With land, your initial building lot is always going to be worth more than the subsequent acres.  In other words, your neighbor’s property was probably worth about $25,000 for the first acre and another $5,000 for the additional acre.  Furthermore, as you sell more and more acreage together, the cost per acre diminishes .Usually.

Here is a recent study I conducted on land sales in the Island Park area.

Average Sale Price for Island Park Vacant Land Sales 2005-2014


0-.99 acres = $48,781                      Initial Building Lot           Difference          Additional Per Acre Difference

1-1.99 acres = $93,094                    -49,000                                 $44,000 $44,000

2-2.99 acres = $91,598                    -49,000                                 $43,000 $21,500

3-3.99 acres = $87,446                    -49,000                                 $38,000 $12,600

4-4.99 acres = $68,986                    -49,000                                 $20,000 $5,000

5-5.99 acres = $91,361                    -49,000                                 $42,000 $8,400

6-6.99 acres = 111,875                    -49,000                                 $63,000 $10,500

As you can see statistically, initial building lots in Island Park of less than an acre average an estimated $49,000. An additional acre may add approximately $44,000, but acreage beyond the initial two is subject to the law of diminishing returns and only averages $12,000 per acre.

Of course, the law does not just apply to land sales.  Typically, two decks are worth less per deck than just one.  Four fireplaces may be worth $10,000, while a single fireplace may be worth $3,500.  A 4,000 square foot home will sell for less per square foot (all other things being equal) than a 2,500 square foot home on the same street.

As you deal with buying, selling, or simply valuing real estate in Idaho, Wyoming, or across the country, remember the Law of Diminishing Returns.  It can greatly enhance your decision making abilities.

Divorce Appraisal in Idaho

Regardless of the circumstances, going through a divorce can be a painful and complicated process.  In addition to the emotional trauma, there are attorneys, monetary concerns, compex laws, and mountains of paperwork to deal with.  If real estate (either primary, secondary, or investment) is involved, your headaches get much bigger.  Where do you start?  Who do you hire?  How do you know you are being treated fairly?  Here are a few points to consider when getting a divorce appraisal in Idaho Falls, Pocatello, Blackfoot, or any of the surrounding Eastern Idaho areas.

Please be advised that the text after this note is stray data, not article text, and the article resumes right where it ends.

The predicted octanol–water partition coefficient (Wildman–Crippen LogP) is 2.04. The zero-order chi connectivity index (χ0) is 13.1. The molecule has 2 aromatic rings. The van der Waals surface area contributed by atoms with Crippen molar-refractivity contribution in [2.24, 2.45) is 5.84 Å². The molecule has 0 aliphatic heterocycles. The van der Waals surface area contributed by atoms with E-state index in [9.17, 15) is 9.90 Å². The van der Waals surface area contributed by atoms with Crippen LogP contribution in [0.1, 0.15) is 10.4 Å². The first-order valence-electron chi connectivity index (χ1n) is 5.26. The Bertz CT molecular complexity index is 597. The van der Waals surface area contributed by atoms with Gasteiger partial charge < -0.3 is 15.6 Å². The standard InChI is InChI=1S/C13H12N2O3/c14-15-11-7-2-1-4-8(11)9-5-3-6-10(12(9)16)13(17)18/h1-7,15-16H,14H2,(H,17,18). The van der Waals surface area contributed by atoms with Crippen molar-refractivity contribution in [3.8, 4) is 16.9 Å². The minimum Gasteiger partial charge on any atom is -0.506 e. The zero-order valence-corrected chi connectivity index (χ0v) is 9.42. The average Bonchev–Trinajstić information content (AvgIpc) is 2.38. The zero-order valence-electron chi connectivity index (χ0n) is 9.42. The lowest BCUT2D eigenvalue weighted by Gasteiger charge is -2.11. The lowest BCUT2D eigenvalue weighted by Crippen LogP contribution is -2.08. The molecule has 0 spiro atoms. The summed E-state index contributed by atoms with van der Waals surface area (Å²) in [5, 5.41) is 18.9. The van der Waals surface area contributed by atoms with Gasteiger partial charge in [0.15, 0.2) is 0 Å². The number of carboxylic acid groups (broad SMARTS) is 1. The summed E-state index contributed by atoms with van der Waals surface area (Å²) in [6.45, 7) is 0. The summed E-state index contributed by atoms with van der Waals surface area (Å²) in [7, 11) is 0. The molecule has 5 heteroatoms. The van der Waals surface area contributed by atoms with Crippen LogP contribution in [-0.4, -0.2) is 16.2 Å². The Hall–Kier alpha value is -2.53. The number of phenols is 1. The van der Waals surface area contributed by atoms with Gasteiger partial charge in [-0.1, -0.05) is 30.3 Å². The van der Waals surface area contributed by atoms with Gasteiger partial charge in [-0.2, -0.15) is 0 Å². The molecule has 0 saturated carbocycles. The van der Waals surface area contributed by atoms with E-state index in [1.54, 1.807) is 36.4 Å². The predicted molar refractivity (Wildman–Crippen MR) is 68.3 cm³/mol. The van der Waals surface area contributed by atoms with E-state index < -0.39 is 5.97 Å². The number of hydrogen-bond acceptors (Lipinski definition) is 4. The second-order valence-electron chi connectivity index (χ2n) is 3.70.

Choose the Right Appraiser

It is not always the attorney who chooses the appraiser.  Certainly, you will want to seek the advice of your lawyer, but if he or she does not know who would be best, do your homework.  Appraisers come with various levels of expertise and abilities.  You should know how experienced, educated, and trained your appraiser is.  Most importantly, choose someone who has been appraising in your area for a long period of time.  Knowing the market is the biggest criteria when choosing an appraiser.

You will want to find an appraiser who has had expert witness experience.  In other words, find someone who knows how to handle him or herself on the witness stand.  The best appraiser in the world can ruin a case if he or she cannot present well in front of a judge or jury.

Finally, many divorces never go to trial.  Find an appraiser who is willing to do the appraisal report for one fee and a separate billing for retainer and/or testimony.  Your overall costs will be much lower using this payment model.

Be Involved in the Appraisal Process

You do not have to be at the home or property when the appraiser inspects, but it is advised.  You know the real estate best and being there can assist the appraiser in getting the most accurate information he or she will be relying on for value.  Also, if you know of comparable homes which have recently sold in your neighborhood, you may wish to bring them to the attention of the appraiser.

Check the Appraisal for Accuracy